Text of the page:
The case of a snail in a bottle is one of the first cases you learn about when you study law and it’s one of the few where the facts really stick in your brain!

What happened?

Donoghue went to a café where her friend bought Donoghue a bottle of ginger beer. When she was topping up her glass, out fell a decomposed snail… and as the bottle was opaque, by this point she had drunk most of the contents! She subsequently fell ill and sought to claim damages from the manufacturer.

What was the problem?

This case happened in 1928 when legal protection for consumers was very different. It may be hard to imagine nowadays, but generally, manufacturers only owed a duty of care to the ultimate consumer if there was a contractual relationship between the parties!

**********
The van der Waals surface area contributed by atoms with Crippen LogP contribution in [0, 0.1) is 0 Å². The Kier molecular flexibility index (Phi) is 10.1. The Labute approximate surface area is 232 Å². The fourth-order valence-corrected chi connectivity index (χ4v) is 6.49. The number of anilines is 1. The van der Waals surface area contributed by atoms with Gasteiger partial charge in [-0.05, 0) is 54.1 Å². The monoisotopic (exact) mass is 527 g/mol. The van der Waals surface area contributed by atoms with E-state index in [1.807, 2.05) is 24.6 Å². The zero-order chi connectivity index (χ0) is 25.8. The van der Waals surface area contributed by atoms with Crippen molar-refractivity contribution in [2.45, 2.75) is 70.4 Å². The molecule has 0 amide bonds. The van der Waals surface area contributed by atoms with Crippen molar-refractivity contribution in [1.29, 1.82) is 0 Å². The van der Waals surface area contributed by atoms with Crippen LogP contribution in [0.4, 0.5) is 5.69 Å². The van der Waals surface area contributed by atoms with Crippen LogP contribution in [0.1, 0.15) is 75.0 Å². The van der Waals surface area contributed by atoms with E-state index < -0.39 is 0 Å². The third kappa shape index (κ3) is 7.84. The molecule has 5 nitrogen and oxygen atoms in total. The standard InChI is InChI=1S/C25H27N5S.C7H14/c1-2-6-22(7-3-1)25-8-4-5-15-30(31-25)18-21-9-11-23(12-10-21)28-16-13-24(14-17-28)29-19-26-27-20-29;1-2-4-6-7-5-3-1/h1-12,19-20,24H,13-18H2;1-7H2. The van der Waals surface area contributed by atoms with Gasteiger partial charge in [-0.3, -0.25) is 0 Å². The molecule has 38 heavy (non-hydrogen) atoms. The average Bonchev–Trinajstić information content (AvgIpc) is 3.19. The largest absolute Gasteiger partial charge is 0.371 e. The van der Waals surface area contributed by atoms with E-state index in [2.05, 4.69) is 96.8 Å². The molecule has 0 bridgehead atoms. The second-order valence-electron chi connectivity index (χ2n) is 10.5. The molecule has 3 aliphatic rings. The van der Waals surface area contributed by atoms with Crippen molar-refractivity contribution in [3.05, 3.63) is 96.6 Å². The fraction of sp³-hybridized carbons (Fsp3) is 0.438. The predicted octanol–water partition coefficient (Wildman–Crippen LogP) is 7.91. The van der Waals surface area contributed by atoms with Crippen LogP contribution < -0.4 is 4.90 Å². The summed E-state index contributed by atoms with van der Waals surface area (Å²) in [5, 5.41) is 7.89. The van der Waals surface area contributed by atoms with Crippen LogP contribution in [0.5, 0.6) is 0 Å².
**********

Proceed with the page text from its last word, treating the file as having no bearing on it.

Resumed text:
In this instance, the contract of sale of the ginger beer was between Donoghue’s friend and the shop owner, so there was no direct contractual relationship between Donoghue and Stevenson (the manufacturer).

Therefore, although it was her that drank it and suffered the damage, there was no legal cause of action for Donoghue to bring a claim. Indeed, shortly before this case, there was a similar set of facts involving mice in ginger beer and the claimants’ case had failed for this reason.

Outcome of the case

The case went all the way to the House of Lords where the judges eventually found in favour of Donoghue. In other words, in this case, the manufacturer owed a duty of care to the end consumer despite the lack of a contract.

But even this decision was a split decision, with two of the five judges disagreeing. However, it arguably started the process of protecting consumers.

What this means for your business…

Probably nothing! But hopefully, you found it an interesting story!

Anyone for ginger beer?!

If you have any questions about this case, email or call 01202 729444.